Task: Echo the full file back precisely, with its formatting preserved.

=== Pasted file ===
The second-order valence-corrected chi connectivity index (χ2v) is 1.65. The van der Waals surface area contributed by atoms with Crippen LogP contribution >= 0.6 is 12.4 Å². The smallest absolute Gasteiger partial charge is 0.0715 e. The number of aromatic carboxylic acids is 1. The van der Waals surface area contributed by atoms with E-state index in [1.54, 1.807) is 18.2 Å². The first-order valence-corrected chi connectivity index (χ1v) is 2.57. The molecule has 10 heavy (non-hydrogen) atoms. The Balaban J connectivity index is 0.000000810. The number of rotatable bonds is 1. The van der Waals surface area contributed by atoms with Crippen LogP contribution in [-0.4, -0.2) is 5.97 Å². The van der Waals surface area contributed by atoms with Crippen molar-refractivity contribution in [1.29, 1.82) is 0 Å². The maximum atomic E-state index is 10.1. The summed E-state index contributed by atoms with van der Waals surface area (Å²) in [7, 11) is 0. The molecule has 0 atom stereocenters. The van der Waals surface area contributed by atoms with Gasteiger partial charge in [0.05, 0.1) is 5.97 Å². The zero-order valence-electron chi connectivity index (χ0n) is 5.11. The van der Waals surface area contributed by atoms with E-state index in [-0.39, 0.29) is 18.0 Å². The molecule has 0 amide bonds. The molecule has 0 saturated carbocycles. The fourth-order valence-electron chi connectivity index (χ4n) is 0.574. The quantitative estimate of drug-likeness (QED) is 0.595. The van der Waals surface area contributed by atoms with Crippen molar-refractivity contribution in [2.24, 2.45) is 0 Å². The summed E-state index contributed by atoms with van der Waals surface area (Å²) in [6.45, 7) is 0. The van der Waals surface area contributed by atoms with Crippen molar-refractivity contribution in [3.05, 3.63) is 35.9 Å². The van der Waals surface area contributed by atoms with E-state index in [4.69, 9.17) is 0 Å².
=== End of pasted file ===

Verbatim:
The second-order valence-corrected chi connectivity index (χ2v) is 1.65. The van der Waals surface area contributed by atoms with Crippen LogP contribution >= 0.6 is 12.4 Å². The smallest absolute Gasteiger partial charge is 0.0715 e. The number of aromatic carboxylic acids is 1. The van der Waals surface area contributed by atoms with E-state index in [1.54, 1.807) is 18.2 Å². The first-order valence-corrected chi connectivity index (χ1v) is 2.57. The molecule has 10 heavy (non-hydrogen) atoms. The Balaban J connectivity index is 0.000000810. The number of rotatable bonds is 1. The van der Waals surface area contributed by atoms with Crippen LogP contribution in [-0.4, -0.2) is 5.97 Å². The van der Waals surface area contributed by atoms with Crippen molar-refractivity contribution in [1.29, 1.82) is 0 Å². The maximum atomic E-state index is 10.1. The summed E-state index contributed by atoms with van der Waals surface area (Å²) in [7, 11) is 0. The molecule has 0 atom stereocenters. The van der Waals surface area contributed by atoms with Gasteiger partial charge in [0.05, 0.1) is 5.97 Å². The zero-order valence-electron chi connectivity index (χ0n) is 5.11. The van der Waals surface area contributed by atoms with E-state index in [-0.39, 0.29) is 18.0 Å². The molecule has 0 amide bonds. The molecule has 0 saturated carbocycles. The fourth-order valence-electron chi connectivity index (χ4n) is 0.574. The quantitative estimate of drug-likeness (QED) is 0.595. The van der Waals surface area contributed by atoms with Crippen molar-refractivity contribution in [2.24, 2.45) is 0 Å². The summed E-state index contributed by atoms with van der Waals surface area (Å²) in [6.45, 7) is 0. The van der Waals surface area contributed by atoms with Crippen molar-refractivity contribution in [3.05, 3.63) is 35.9 Å². The van der Waals surface area contributed by atoms with E-state index in [4.69, 9.17) is 0 Å².